Paul on August 20, 2020:

The history of Galveston never ceases to amaze. Well researched article. Hard to believe following the 1900 storm this structure could be raised five feet.

Robert Sacchi on May 31, 2020:

Thanks, it's hard to wrap around the fact I don't have somewhere to go tomorrow,

Peggy Woods (author) from Houston, Texas on May 30, 2020:

Concentrate on the upside, and hope a new job comes along soon. Good luck to you!

Robert Sacchi on May 30, 2020:

Thank you. I appreciate the though. What annoys me is they'll be eating my leave time. I can get money from other sources but the leave time takes a long time to accumulate. The upside is I can get a job with another company without feeling I'm giving up something.

Peggy Woods (author) from Houston, Texas on May 29, 2020:

Hi Robert,

My sincere wishes to you for a successful job search in the days ahead or a swift recall for employment in your current job. So many people are being affected by the pandemic and economy. I will add you to my thoughts and prayers.

Robert Sacchi on May 29, 2020:

Yea, I got furloughed today. I hate looking for work.

Peggy Woods (author) from Houston, Texas on May 29, 2020:

Hi Robert,

I think that most people will be holding back on superfluous purchases right now, with the economic downturn affecting a majority of people. Thanks, however, for the thought.

Robert Sacchi on May 28, 2020:

Amazon and other onlines sites perhaps?

Peggy Woods (author) from Houston, Texas on May 28, 2020:

Hi Robert,

Thanks. Of course, with the pandemic in full swing, I doubt that much art will be selling for some time to come.

Robert Sacchi on May 27, 2020:

Fantastic! Great going!

Peggy Woods (author) from Houston, Texas on May 27, 2020:

Hi Robert,

Several sites in Galveston sell my linocuts. Thanks for asking. I also have a gallery here in Houston that represents my art.

Robert Sacchi on May 26, 2020:

You're welcome and thank you for posting. How is your linocut hobby going?

Peggy Woods (author) from Houston, Texas on May 26, 2020:

Hi Robert,

Thanks for reading this article about the church in Galveston as well as the saint by the same name.

Robert Sacchi on May 25, 2020:

I see you used one of your linocuts in the article. It compliments the article well. It's a good history lesson of the church, Galveston, and St. Patrick.

Peggy Woods (author) from Houston, Texas on May 07, 2020:

Hi Pamela,

I am sorry to hear that you needed to be hospitalized. Feel better soon!

Pamela Oglesby from Sunny Florida on May 07, 2020:

This is a beautiful church with a very interesting history. This is a very interesting article, Peggy. I am a bit behind on my reading as I just got out of the hospital but it was not for COVID 19.

I would love to tour this church if I ever get that far south again.

Peggy Woods (author) from Houston, Texas on May 07, 2020:

Hi FlourishAnyway,

Art Linkletter capitalized on featuring things that children said, and often, it was funny. Your trip sounds like it would have been one creating fond memories.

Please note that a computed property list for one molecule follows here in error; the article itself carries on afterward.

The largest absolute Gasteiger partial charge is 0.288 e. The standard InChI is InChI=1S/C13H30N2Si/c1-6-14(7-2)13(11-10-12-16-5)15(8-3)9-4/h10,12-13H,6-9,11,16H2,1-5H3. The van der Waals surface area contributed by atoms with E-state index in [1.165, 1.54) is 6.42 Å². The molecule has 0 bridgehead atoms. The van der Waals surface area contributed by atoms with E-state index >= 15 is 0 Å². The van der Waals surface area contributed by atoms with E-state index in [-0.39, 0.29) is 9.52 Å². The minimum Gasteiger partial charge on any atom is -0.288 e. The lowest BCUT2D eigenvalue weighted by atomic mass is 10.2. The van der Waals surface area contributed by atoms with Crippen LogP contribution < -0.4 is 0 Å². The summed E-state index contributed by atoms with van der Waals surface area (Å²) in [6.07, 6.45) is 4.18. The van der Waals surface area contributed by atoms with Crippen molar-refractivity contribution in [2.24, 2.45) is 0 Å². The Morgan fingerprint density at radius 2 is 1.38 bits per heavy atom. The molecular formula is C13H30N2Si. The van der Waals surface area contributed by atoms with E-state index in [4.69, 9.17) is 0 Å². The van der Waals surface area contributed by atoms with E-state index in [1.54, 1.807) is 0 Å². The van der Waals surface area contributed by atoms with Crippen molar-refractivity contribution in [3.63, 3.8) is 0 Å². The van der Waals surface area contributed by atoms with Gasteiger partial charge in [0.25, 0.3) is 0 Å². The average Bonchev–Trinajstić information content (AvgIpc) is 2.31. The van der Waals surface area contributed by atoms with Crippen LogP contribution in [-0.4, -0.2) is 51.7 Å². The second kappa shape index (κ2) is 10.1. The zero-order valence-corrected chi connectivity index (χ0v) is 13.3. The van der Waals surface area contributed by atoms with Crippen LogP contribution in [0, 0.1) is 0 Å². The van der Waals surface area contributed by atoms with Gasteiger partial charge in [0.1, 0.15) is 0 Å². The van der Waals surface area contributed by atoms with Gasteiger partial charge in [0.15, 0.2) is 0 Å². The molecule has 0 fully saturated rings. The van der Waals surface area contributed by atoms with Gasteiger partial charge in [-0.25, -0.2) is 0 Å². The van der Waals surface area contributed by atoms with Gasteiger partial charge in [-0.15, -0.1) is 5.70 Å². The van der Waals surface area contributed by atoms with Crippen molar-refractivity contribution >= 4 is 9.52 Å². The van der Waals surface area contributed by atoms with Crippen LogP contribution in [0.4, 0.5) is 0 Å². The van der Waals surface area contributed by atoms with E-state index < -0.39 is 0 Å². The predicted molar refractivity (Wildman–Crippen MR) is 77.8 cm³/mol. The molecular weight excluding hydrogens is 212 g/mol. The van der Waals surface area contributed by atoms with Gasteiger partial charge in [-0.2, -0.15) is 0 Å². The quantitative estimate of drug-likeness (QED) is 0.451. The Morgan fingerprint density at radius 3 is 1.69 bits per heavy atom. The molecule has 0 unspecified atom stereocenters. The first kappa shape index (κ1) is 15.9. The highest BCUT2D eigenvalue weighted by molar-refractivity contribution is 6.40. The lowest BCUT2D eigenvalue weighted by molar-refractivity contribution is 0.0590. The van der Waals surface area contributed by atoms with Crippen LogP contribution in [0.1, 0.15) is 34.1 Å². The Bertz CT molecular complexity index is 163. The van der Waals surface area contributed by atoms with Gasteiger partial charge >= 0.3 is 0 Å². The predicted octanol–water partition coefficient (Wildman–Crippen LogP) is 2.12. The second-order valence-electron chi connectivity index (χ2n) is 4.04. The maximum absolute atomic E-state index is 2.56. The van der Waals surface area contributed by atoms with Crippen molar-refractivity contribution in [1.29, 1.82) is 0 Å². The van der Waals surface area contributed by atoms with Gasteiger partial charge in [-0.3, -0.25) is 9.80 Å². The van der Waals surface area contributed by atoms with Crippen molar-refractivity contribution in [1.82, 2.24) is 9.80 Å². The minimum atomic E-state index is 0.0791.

FlourishAnyway from USA on May 06, 2020:

My family and I toured the church where St. Patrick was supposedly buried and the tour guide explained that he was a slave. The group was largely international and we were among the only Americans. My precocious 7 year old piped up and asked if St. Patrick was Black. We cringed and the other travelers kinda laughed. Not Catholic but we are definitely Irish and will always remember good old St. Patrick.

Peggy Woods (author) from Houston, Texas on May 02, 2020:

Hi Bill,

The Gothic architectural style has been used by many builders over the centuries. It is beautiful. It seems apt that your brother got his name being born on St. Patrick's Day.

Peggy Woods (author) from Houston, Texas on May 02, 2020:

Hi Ruby,

I also admire anyone who tries to make the world a better place, no matter what religion they follow.

Bill De Giulio from Massachusetts on May 02, 2020:

What a beautiful church. The gothic architecture reminds me of the church’s one would find throughout Europe. And I love the linocut you created. Beautiful! Even though my family is Italian my brother was born on St. Patrick’s day and is appropriately named Patrick.

Ruby Jean Richert from Southern Illinois on May 02, 2020:

I am not Catholic, but I always wear green on ST Patrick's Day. And I do admire anyone who attempts to make the world better and spreads the word of God. Very charming read.

Peggy Woods (author) from Houston, Texas on May 02, 2020:

Hi Liz,

You have to admire the Irish for capitalizing on the green theme and items related to St. Patrick. I am sure that they sell many souvenirs of those items.

Peggy Woods (author) from Houston, Texas on May 02, 2020:

Hi Bill,

That type of Gothic architecture is beautiful to my eye also. The Catholic Church and school that I attended as a child was called St. Joan of Arc, and it was in Okauchee, Wisconsin.

Liz Westwood from UK on May 02, 2020:

It's amazing how much influence St. Patrick has had. I was struck by it when I visited Ireland where I noticed a lot of shamrocks and green items in gift shops.

Peggy Woods (author) from Houston, Texas on May 02, 2020:

Hi Lorna,

There do seem to be an abundance of legends regarding St. Patrick as well as those about Ireland. As to why the number of places of worship in Galveston, I cannot answer with any authority.

Bill Holland from Olympia, WA on May 02, 2020:

I went to St. Patrick Church and school in Tacoma as a youngin! Beautiful structure, yours and mine. I am a big fan of that type of architecture.

Lorna Lamon on May 02, 2020:

I enjoyed this article Peggy and this is truly a beautiful church. There have been many myths surrounding this Irish icon, in a land famous for its legends and 'little folk'.

Clayton's designs are stunning and Galveston certainly has an abundance of places to worship, I wonder why.